Growing and Eating Gooseberries (2016)

Growing Gooseberries

Gooseberries prefer a sunny site and appear to be happy in most soils. Plant 1 to 1.5 metres apart. Prune to ensure that the centre is open to allow air to circulate otherwise the fruit are subject to mildew. Gooseberries can be trained as cordons against a wall. Also happily grown in containers, the bigger the better.

Jostaberry (spineless) and Worcesterberry (spines) are hybrids of gooseberry and blackcurrant. The benefits from both parents but not particularly high cropping.

From Spring feed with tomato fertilizer, this has a good source of potassium. Too much nitrogen makes them grow leggy and an easy target for pests and disease.

There is a wide selection of varieties available. Some are large sweet and juicy dessert forms, others are smaller and tart – good for pies and chutneys.

Use a layer of compost to suppress weeds and ensure a damp growing medium. When the fruit are swelling ensure that they are watered.

Netting is often used to stop bullfinches eating buds in winter and a wide variety feasting on the fruits in June and July.

The easiest way of preserving the fruit is by freezing.

Gooseberry Recipes

The classic use of gooseberries is in pies or tarts. Combined with an equal amount of rhubarb and less sugar than normally suggested but with a standard sugar/fat/flour topping the contrast of sweet/sharp is highly recommended. Adding ground nuts, usually almond, to any crumble top will give an extra lift.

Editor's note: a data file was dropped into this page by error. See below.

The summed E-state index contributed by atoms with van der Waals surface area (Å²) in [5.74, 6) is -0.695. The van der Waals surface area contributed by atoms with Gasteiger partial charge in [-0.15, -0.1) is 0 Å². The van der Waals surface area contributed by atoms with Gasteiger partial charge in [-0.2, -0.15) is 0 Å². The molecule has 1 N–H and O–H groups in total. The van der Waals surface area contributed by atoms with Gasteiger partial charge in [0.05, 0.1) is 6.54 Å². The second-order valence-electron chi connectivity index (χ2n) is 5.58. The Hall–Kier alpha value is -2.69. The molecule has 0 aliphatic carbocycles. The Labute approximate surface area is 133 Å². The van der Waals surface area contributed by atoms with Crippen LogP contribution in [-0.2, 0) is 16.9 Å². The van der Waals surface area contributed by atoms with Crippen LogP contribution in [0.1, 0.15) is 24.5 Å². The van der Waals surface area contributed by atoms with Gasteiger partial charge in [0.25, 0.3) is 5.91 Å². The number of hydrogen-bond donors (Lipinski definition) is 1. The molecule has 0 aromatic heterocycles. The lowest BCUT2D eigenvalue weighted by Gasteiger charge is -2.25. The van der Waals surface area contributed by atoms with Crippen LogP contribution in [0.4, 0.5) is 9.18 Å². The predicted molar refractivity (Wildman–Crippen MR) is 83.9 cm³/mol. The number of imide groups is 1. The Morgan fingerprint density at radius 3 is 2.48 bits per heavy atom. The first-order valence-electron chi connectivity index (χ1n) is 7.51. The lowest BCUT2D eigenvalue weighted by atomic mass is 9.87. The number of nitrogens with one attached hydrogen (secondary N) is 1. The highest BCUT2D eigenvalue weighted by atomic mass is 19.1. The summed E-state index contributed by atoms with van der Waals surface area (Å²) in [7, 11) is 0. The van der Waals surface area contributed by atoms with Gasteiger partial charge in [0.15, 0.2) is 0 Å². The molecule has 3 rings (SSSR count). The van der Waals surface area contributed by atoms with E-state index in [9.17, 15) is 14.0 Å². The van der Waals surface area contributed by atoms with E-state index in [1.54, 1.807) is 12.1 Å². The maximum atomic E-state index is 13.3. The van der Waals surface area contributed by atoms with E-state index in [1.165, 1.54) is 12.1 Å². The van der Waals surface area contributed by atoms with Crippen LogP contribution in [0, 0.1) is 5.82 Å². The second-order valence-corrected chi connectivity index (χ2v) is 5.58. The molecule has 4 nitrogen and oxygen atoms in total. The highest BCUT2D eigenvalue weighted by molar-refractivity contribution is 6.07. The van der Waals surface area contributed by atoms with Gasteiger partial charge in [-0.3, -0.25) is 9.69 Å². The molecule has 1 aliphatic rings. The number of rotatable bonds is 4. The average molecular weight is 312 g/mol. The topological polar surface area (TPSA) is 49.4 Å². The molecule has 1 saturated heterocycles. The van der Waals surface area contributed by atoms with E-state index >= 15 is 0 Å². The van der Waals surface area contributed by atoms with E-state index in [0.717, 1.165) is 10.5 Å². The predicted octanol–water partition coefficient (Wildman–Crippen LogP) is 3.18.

Use gooseberries as a replacement for sultanas and apples in a chutney recipe. A chutney will start with browned onions and garlic, lightly roasted or pre-prepared spices: fennel, cumin, cardamom, cloves, chilli, coriander, ginger and turmeric. Add brown sugar or palm sugar and white wine vinegar with the gooseberries. For quantities and method please look at http://www.greatbritishchefs.com/recipes/gooseberry-chutney-recipe. It only takes about 20 minutes to make and is brilliant with cheese or cold meat.

An alternative less spicy recipe where the taste of ginger is more prevalent can be found here: http://www.allotment-garden.org/recipe/2017/gooseberry-and-ginger-chutney-recipe-2/

 

Gooseberry jam is an old favourite. Fairly high in pectin so it will set easily. Slightly bland on its own but with an addition of lemon or elderflowers will increase the depth of its taste. Again keep the sugar content down.

 

I am particularly fond of Ottoman and Morrocan Cuisines which feature fruit, nut and meat dishes with a mild spice mix. Bung a few gooseberries in toward the end of cooking is always a treat. Storing the fruit in freezer bags always means they are available.

 

Mike

1 June 2016